FAMILIAR LANGUAGE VERSUS MOTHER TONGUE : An Analysis of the Implications of the Current Language of Instruction Policy in Zambia
Kapalu Muzata, Kenneth
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This article examines the implications of the shifts in the language of instruction (LoI) in Zambian schools. Fifty years after independence, Zambia is still faced with language policy problems. In 2013, the Ministry of Education, Science and Vocational Training offloaded a new curriculum in which the LoI in Grades 1 to 4 is a familiar language. Many studies support teaching and learning through a mother tongue but the implications of a familiar LoI have not yet been analysed. This article blends history, published research findings and a survey of the views of teachers of Grades 1 to 4 teaching in a familiar language. The challenges facing the implementation of such a policy are in no way different from those faced when this policy was first attempted prior to 1977. The article recommends a more inclusive approach to the implementation of the LoI policy in order to achieve the Sustainable Development Goal Number 4 on education by 2030.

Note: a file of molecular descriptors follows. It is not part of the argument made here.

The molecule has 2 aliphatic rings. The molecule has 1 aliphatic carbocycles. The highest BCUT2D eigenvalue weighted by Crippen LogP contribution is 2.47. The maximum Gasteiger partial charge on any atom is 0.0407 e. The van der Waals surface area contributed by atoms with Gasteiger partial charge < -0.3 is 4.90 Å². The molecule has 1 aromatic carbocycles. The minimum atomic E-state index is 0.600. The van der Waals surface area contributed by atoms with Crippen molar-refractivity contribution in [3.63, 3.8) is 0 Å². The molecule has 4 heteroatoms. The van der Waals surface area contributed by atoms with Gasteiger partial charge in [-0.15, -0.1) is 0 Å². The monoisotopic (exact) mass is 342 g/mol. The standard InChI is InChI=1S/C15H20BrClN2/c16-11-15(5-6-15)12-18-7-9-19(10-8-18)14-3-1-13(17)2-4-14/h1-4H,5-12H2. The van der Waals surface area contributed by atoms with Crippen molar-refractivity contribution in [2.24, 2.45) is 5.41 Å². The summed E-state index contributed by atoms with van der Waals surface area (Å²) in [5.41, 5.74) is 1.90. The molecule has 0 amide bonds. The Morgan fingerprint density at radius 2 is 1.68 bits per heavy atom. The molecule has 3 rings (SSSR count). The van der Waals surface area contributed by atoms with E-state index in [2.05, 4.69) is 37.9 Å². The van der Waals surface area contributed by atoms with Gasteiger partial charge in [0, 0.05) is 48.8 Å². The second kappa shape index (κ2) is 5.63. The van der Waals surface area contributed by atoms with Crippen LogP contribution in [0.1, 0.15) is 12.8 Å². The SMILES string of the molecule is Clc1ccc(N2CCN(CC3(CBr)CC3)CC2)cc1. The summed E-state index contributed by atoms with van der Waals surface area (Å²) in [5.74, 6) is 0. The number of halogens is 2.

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A focus on the implications of the shifts in the language of instruction (LoI) in Zambian schools